Greens? High in protein? Yes, these too will provide 3g for a 3oz serving. Broccoli leaves also provide Thiamin, Niacin, Pantothenic Acid, Calcium, Iron and Selenium, and a very good source of Vitamin A, Vitamin C, Riboflavin, Vitamin B6, Folate, Magnesium, Phosphorus, Potassium and Manganese. Moreover, they contain plant compounds called glucosinolates that aid in detoxification and cancer prevention. Grocery stores are catching on and are beginning to sell them. Eat up!

As I said earlier, I love them sliced thinly in my salads as well as sautéed with a little olive oil, garlic and onion!

Carrot tops

These too, contain a fair amount of protein as well as other vitamins and minerals. We all knew that carrots were a great source of Vitamin C, but the tops actually contain 6 times more! If that wasn’t enough, they are a great source of potassium and calcium. Use them in salads, or in this tasty pesto recipe from

Roasted Carrots With Carrot-Top Pesto

This pesto is an inventive way to use every part of the vegetable. The tender tops are fresh and clean-tasting and mimic the flavor of the carrot itself.



  • 3 pounds small carrots with tops (any color)
  • 2 tablespoons vegetable oil
  • Kosher salt, freshly ground pepper
  • 1 garlic clove
  • 3 tablespoons macadamia nuts or pine nuts
  • 1/2 cup (packed) fresh basil leaves
  • 1/4 cup finely grated Parmesan
  • 1/2 cup extra-virgin olive oil

Recipe Tips


  • Preheat oven to 400°. Trim carrot tops, leaving some stem attached. Measure out 2 cups carrot tops and set aside; reserve any remaining carrot tops for another use.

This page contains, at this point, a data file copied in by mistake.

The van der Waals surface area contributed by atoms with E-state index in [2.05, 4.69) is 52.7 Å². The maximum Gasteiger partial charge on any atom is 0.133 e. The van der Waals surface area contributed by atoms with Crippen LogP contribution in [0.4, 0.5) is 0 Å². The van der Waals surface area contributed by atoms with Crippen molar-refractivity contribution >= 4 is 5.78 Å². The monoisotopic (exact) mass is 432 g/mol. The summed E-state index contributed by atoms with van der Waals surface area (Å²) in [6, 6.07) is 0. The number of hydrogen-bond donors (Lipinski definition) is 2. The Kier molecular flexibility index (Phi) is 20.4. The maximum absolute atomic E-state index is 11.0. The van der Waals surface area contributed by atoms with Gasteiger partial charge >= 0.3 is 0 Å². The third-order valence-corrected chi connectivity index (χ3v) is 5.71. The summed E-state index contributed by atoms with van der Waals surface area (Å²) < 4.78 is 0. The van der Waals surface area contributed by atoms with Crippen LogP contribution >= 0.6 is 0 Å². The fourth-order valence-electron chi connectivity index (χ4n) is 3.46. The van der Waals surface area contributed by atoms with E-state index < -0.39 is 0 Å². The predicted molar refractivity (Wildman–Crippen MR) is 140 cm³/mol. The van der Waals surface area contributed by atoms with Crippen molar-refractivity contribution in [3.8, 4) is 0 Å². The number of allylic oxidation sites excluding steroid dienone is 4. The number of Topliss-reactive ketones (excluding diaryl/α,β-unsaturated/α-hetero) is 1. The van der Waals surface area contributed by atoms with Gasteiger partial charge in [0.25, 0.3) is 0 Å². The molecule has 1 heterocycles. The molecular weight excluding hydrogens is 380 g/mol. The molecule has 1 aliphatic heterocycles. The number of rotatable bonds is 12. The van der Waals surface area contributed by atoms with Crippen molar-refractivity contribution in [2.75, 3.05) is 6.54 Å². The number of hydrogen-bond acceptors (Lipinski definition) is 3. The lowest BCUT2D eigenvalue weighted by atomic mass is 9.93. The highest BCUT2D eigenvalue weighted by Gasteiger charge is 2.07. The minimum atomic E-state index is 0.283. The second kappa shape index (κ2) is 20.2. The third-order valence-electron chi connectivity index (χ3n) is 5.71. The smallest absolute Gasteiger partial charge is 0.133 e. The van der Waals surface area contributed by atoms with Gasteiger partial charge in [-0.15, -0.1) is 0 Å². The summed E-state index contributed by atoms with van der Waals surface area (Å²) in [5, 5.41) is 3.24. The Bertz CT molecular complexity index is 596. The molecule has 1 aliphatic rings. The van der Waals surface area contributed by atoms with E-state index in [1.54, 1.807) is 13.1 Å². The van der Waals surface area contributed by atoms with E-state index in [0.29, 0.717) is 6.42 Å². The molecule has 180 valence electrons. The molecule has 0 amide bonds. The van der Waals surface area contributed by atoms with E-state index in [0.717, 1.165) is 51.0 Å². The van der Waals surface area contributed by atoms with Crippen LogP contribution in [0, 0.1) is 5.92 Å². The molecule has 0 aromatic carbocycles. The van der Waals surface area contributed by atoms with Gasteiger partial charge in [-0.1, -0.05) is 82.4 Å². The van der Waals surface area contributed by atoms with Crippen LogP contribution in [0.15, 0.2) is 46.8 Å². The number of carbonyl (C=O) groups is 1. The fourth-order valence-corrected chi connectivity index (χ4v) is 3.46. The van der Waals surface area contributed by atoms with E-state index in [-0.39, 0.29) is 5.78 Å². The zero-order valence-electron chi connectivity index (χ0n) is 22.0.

• Toss carrots and vegetable oil on a rimmed baking sheet; season with salt and pepper. Roast, tossing occasionally, until carrots are golden brown and tender, 25–35 minutes. Let cool.
  • Pulse garlic and nuts in a food processor until a coarse paste forms. Add basil, Parmesan, and reserved carrot tops; process until blended. Add olive oil and pulse until combined; season with salt and pepper. Serve carrots with pesto.
  • DO AHEAD: Pesto can be made 1 day ahead. Press plastic wrap directly onto surface; chill. Carrots can be roasted 4 hours ahead. Let stand at room temperature.

Let’s end with the weeds.

Dandelion Greens

Dandelions, though “weeds” are actually some of the most nutritious greens you can find. Dandelion greens provide 535 percent of the recommended daily value of vitamin K, which may be the most important source of any other plant-based food to strengthen bones, but may also play a role in fighting Alzheimer’s disease by limiting neuron damage in the brain.

They also pack 112 % of the daily minimum requirement of vitamin A, which is beneficial for the skin, mucus membranes and vision. In the greens, you’ll also find flavonoids such as zeaxanthin, which(protects the retina from UV rays), as well as carotene, lutein, and cryptoxanthin, which may protect the body from lung and mouth cancers.

If those aren’t reasons enough to weed your garden (or yard), Dandelion greens are high in fiber, which helps your detoxify. These greens also contain vitamins C and B6, thiamin, riboflavin, calcium, iron potassium (to help regulate heart rate and blood pressure), and manganese. Other nutrients present in dandelion greens include folate, magnesium, phosphorus, and copper.

You don’t have to grow a garden to experience these benefits. Just don’t toss the vegetable tops when you purchase your standards at the store! If all else fails, throw them in a salad or sauté them.


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Danielle Crumble Smith

Danielle is a Registered Dietitian Nutritionist currently living in Colorado though she is originally from TN and has lived in AK, CA, and NV. She and her husband, Colton, have two crazy dogs and are expecting twins in August. She received her degree in Nutrition, Dietetics and Food Science from California State University at Northridge and has since worked in a variety of roles as Dietitian over the past 7 years. Danielle has experience working in both clinical inpatient settings as well as outpatient. Her client/patient population has spanned from individuals with Food Allergies, Gastrointestinal Disorders, Eating Disorders, Autoimmune conditions, Diabetes, Kidney Disease, Sports Performance and Weight Management. In her free time, Danielle loves hiking with her husband, having FaceTime dates with family and doing anything outside!